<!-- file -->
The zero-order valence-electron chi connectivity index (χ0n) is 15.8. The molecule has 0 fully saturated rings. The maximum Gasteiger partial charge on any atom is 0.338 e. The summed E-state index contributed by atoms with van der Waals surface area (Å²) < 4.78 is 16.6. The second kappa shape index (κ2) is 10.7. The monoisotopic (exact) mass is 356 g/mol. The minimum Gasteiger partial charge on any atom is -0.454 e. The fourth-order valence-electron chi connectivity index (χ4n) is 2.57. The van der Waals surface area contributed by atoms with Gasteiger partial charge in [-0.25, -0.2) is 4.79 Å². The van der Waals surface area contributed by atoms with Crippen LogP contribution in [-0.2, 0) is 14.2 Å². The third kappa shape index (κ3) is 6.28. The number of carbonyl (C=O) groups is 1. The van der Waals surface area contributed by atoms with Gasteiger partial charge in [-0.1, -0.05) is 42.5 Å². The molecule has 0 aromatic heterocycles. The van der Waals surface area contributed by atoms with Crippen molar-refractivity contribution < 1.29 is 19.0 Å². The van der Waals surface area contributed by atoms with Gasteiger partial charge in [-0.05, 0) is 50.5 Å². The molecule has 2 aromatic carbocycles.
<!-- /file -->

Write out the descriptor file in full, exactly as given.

The zero-order valence-electron chi connectivity index (χ0n) is 15.8. The molecule has 0 fully saturated rings. The maximum Gasteiger partial charge on any atom is 0.338 e. The summed E-state index contributed by atoms with van der Waals surface area (Å²) < 4.78 is 16.6. The second kappa shape index (κ2) is 10.7. The monoisotopic (exact) mass is 356 g/mol. The minimum Gasteiger partial charge on any atom is -0.454 e. The fourth-order valence-electron chi connectivity index (χ4n) is 2.57. The van der Waals surface area contributed by atoms with Gasteiger partial charge in [-0.25, -0.2) is 4.79 Å². The van der Waals surface area contributed by atoms with Crippen LogP contribution in [-0.2, 0) is 14.2 Å². The third kappa shape index (κ3) is 6.28. The number of carbonyl (C=O) groups is 1. The van der Waals surface area contributed by atoms with Gasteiger partial charge in [-0.1, -0.05) is 42.5 Å². The molecule has 0 aromatic heterocycles. The van der Waals surface area contributed by atoms with Crippen molar-refractivity contribution < 1.29 is 19.0 Å². The van der Waals surface area contributed by atoms with Gasteiger partial charge in [-0.05, 0) is 50.5 Å². The molecule has 2 aromatic carbocycles.